Cookies Policy

This site uses cookies. By continuing to browse the site you are agreeing to our use of cookies.

I accept this policy

Find out more here

Digestibility of palm seeds and bruchids larvae by Neotropical rodents

No metrics data to plot.
The attempt to load metrics for this article has failed.
The attempt to plot a graph for these metrics has failed.
The full text of this article is not currently available.

Brill’s MyBook program is exclusively available on BrillOnline Books and Journals. Students and scholars affiliated with an institution that has purchased a Brill E-Book on the BrillOnline platform automatically have access to the MyBook option for the title(s) acquired by the Library. Brill MyBook is a print-on-demand paperback copy which is sold at a favorably uniform low price.

Access this article

+ Tax (if applicable)
Add to Favorites
You must be logged in to use this functionality

image of Animal Biology
For more content, see Archives Néerlandaises de Zoologie (Vol 1-17) and Netherlands Journal of Zoology (Vol 18-52).

Vertebrates show different tendencies in regard to their preference for seeds or fruits infested by insects compared to non-infested ones. Behaviour may include rejection of one type, preferential consumption of one type or no differentiation among them. When comparing infested versus non-infested fruits, most studies have focused on energy content and nutritional components of the food items; but the energy input provided to the consumer is a better measure for the comparison of the value of each type of food. In this study, I calculated the energy assimilated by rodents for the seeds of the palm Attalea butyracea contained in non-infested endocarps and from bruchid beetle larvae contained in infested endocarps. Using the energy assimilation and time of handling by rodents for both types of endocarps, I quantitatively demonstrated that both infested and non-infested endocarps produce a similar energy input. This finding is consistent with the previous hypothesis that there is a trade-off between the energy content and the time required to extract the insect larvae compared with the seeds in endocarps of Attalea butyracea.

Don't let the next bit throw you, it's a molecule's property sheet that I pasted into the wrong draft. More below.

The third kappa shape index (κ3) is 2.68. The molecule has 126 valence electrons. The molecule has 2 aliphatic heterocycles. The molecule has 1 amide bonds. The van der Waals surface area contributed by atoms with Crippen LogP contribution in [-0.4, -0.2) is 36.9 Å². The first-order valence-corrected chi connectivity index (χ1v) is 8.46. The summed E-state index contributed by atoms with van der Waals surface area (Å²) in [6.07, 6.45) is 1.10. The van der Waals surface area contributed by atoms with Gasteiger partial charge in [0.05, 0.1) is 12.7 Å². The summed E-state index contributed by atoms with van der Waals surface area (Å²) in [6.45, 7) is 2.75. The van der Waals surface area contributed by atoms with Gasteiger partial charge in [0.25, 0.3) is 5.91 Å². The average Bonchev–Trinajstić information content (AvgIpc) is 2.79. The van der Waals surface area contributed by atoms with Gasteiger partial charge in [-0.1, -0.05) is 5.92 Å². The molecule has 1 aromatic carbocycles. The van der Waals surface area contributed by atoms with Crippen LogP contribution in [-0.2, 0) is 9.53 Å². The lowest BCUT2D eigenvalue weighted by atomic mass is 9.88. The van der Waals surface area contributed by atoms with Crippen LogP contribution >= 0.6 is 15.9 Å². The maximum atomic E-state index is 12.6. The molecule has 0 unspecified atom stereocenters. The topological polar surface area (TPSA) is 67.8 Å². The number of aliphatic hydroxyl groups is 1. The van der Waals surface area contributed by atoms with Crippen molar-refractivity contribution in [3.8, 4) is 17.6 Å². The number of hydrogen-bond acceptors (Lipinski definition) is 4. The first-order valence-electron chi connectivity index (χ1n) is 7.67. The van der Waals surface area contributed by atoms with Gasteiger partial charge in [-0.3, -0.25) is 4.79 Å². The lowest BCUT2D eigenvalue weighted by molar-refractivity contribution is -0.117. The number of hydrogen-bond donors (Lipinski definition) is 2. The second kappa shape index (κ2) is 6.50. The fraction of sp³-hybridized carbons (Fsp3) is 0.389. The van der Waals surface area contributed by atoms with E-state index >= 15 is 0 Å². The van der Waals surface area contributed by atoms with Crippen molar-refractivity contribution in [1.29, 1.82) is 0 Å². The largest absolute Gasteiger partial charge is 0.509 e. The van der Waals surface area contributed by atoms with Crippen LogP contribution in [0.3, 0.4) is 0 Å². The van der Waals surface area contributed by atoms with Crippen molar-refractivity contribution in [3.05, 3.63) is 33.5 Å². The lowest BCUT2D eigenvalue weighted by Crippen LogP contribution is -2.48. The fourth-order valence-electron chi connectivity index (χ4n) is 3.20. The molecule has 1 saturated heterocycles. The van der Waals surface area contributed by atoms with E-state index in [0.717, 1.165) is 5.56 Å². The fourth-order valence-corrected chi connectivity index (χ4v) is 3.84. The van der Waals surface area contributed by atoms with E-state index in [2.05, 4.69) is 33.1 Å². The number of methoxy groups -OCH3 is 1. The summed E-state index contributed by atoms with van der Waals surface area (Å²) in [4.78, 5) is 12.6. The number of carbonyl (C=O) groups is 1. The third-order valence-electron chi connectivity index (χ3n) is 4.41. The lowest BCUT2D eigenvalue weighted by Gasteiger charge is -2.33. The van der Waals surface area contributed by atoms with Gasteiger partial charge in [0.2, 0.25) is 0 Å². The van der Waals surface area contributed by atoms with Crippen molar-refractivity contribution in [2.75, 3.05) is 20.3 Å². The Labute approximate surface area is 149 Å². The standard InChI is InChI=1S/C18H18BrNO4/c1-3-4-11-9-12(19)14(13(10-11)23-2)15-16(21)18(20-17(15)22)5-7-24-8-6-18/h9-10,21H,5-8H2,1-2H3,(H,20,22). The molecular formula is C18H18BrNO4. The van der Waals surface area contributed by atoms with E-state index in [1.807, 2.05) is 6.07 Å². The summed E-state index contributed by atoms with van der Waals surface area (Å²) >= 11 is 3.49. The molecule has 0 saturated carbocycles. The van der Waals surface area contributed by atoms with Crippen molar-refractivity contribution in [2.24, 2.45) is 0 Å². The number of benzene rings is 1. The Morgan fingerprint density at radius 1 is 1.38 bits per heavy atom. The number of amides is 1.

Affiliations: 1: Smithsonian Tropical Research Institute, Panama, Republic of Panama, Biophore, UNIL-Sorge, CH-1005 Lausanne, Switzerland; Department of Ecology and Evolution, University of Lausanne, Biophore, UNIL-Sorge, CH-1005 Lausanne, Switzerland


Full text loading...


Data & Media loading...

Article metrics loading...



Can't access your account?
  • Tools

  • Add to Favorites
  • Printable version
  • Email this page
  • Subscribe to ToC alert
  • Get permissions
  • Recommend to your library

    You must fill out fields marked with: *

    Librarian details
    Your details
    Why are you recommending this title?
    Select reason:
    Animal Biology — Recommend this title to your library
  • Export citations
  • Key

  • Full access
  • Open Access
  • Partial/No accessInformation